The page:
‘A style, remember, is truly supposed to choose you,’ advises Iris Scott. Never has this been better demonstrated than in the story behind the New York-based artist finding her unusual technique. After becoming engrossed in her painting, Iris was unable to pause to wash her brushes and, therefore, went back to a style presumably not used since kindergarten: finger painting.
The classically-trained artist has not gone back to conventional brush strokes since, preferring the direct and impressionist style that finger tips enable.
We caught up with Iris and got some advice regarding making it as an artist and tips on how to make that all important choice of personal style.
How did your big break in the art world come about?
While the movies make it seem like artists are only successful after a big break, not all artist have a ‘big break’. While some artists experience a gallery, patron, or collector suddenly funnelling them money or support, I did not experience such a scenario.
My prices increased gradually, beginning in 2010 when they were $150 for a painting online. An older real estate tycoon friend of mine advised me shortly before I started selling my paintings to “let the market show you what the art is worth.” Ever since 2010, I have simply raised the prices whenever my inventory became too small for the demand. In 2012 I began selling with a gallery, but for the first few years I sold cheaply and directly to my own fans online.
How do you think the way artists promote themselves has changed in the last 10 years?
The Internet, the Internet, and the Internet. These days you can acquire thousands of viewers at no cost thanks to social media.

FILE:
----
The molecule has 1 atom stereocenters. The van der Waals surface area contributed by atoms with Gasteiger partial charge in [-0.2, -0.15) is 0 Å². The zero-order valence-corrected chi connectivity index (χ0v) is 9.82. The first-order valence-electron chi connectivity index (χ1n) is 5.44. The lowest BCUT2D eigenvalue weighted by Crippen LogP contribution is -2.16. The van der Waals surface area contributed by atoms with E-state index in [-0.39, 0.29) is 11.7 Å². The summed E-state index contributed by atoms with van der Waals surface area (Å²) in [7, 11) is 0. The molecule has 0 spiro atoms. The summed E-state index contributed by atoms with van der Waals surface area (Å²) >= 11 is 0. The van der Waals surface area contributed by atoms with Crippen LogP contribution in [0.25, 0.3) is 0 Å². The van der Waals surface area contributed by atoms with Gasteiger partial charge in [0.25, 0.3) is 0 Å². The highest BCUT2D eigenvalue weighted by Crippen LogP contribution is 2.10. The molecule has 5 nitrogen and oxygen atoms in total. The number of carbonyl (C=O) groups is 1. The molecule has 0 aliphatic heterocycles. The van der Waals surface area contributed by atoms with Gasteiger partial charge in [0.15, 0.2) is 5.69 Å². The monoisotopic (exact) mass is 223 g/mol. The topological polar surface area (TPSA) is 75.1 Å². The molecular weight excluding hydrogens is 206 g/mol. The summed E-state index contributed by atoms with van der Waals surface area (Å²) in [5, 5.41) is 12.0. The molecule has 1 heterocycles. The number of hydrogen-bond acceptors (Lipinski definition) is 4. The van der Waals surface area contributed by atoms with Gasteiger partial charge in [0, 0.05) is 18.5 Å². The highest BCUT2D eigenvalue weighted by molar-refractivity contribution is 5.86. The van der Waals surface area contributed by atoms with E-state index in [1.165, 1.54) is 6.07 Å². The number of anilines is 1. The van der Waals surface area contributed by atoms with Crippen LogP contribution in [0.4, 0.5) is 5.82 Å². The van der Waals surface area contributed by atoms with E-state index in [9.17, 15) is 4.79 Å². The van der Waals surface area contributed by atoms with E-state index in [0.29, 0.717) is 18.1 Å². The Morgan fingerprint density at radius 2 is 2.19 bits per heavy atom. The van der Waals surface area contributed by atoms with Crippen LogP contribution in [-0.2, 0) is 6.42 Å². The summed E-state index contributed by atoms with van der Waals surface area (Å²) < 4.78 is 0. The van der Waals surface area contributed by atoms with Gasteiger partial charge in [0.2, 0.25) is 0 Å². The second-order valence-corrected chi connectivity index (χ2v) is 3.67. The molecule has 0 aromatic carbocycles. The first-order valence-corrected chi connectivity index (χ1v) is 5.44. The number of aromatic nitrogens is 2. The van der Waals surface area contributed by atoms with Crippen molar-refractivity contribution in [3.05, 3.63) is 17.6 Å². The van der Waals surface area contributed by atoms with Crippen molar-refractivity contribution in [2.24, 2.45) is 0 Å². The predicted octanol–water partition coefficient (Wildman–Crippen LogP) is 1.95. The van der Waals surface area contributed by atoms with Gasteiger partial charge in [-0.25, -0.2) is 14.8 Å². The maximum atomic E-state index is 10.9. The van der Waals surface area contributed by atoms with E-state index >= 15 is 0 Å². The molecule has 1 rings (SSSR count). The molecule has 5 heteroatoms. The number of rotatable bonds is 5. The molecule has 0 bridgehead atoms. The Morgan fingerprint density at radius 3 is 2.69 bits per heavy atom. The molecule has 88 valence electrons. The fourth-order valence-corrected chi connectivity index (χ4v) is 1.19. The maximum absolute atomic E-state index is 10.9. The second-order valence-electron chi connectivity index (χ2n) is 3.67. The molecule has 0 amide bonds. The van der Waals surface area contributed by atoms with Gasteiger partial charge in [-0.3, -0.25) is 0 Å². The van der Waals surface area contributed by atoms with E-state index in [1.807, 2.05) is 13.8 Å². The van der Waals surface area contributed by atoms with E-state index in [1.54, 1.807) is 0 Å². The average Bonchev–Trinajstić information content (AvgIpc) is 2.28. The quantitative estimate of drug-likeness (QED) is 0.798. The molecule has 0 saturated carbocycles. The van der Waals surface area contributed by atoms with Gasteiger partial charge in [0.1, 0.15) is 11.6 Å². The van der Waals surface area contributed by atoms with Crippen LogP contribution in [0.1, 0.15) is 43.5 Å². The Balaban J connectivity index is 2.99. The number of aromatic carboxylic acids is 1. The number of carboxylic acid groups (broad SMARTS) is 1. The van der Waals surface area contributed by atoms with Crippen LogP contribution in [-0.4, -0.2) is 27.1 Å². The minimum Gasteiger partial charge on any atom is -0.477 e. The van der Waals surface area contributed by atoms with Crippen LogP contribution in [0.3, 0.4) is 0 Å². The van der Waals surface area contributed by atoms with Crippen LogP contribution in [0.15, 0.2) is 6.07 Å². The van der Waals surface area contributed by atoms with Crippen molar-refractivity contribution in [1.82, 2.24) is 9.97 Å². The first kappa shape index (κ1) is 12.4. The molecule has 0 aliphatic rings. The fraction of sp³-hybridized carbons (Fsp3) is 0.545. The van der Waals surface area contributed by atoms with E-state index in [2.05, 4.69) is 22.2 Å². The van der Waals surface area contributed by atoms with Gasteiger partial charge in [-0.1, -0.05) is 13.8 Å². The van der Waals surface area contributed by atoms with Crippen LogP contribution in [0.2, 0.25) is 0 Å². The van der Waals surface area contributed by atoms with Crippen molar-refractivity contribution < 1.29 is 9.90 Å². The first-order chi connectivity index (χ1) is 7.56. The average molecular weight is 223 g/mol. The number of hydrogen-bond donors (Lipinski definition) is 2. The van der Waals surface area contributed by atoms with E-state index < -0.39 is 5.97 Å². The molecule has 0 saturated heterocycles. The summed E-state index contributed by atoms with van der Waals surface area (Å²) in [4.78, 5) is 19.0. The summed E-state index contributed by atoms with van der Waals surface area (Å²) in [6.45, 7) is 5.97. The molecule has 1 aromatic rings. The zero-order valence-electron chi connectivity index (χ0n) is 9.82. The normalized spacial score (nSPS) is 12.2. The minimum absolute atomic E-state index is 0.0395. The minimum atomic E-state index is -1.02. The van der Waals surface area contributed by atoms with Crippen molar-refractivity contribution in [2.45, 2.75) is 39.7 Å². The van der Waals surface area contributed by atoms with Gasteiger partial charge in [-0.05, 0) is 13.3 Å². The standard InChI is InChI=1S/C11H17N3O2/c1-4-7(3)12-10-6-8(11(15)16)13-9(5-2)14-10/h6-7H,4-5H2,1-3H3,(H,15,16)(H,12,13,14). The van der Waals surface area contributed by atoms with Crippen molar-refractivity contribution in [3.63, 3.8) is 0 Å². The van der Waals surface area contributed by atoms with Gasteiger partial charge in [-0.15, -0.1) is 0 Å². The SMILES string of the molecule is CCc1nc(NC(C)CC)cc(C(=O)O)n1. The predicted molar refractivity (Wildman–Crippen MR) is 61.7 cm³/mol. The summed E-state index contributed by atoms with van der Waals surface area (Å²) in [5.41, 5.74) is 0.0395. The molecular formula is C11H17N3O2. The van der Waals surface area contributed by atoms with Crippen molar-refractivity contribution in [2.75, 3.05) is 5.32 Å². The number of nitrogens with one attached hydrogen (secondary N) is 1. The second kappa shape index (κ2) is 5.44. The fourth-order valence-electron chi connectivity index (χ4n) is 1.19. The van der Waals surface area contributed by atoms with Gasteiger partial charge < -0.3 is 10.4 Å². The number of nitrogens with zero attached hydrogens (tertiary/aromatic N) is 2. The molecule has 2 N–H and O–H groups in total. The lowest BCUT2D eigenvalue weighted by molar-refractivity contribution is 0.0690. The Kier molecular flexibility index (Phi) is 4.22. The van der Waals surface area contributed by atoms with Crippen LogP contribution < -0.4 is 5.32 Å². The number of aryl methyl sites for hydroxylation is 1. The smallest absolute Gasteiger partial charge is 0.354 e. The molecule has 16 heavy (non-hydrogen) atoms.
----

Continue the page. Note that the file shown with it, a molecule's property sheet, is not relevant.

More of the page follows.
The way you found your style was by a happy accident – do you have any advice to aspiring artists on how to find their personal style?
In order to find your style, you need to remember that you must pay your dues and put in some serious hours. You’re not going to find your style by spending a bunch of time thinking or writing about your art–you need to be building/painting/making!
Artists expect to have a style in college or even right after college, but this is insane. A ‘style’ is an accumulation of failures. Failures gracefully show us what isn’t working and lead us toward our signature ‘look’.
Once you start painting every day for a long stretch of time (perhaps 6+ months), you will, in fact, become particularly good at one or two effects. Upon those effects you’ve discovered then you must build. And most importantly you need to give yourself some limitation. Maybe use only watercolours for a year, or perhaps paint only with chopsticks?! In my career that creative limitation has been to JUST finger paint, no brushes. Moreover I’m ONLY working in oils. Thus I have room to really be focused thanks to my limitation. A style, remember, is truly supposed to choose you.
One trick to finding your style, or at least getting on the path to finding your style, is to display your work online and acquire some feedback. Unlike college art crits when you’re just surrounded by a bunch of self-centered 20-somethings, Facebook and Instagram can now provide us with a really accurate pulse of what is working and what is not. For heaven’s sake, ASK people what they think you did well and what you still need to work on.
There is so much arrogance of attitude taught in the culture of art schools; you need to throw all that out the window. You’re a beginning artist, jeez, I’m a beginner still and I’ve made living off art for 4 years! You and I both have no right to act like we’ve already arrived. Art is craft, I’m sorry to break it to ya, and when you have the attitude that you’re already born an artist, above craftsmanship, you’ve cheated yourself out of the most important strategy of all: listening skills.
What advice would you give aspiring artists when it comes to self-promotion?
Three things, mainly: have a Facebook, an Instagram, and make videos of yourself making your art that are short and interesting. Moreover you must upload new images or progress shots constantly to social media.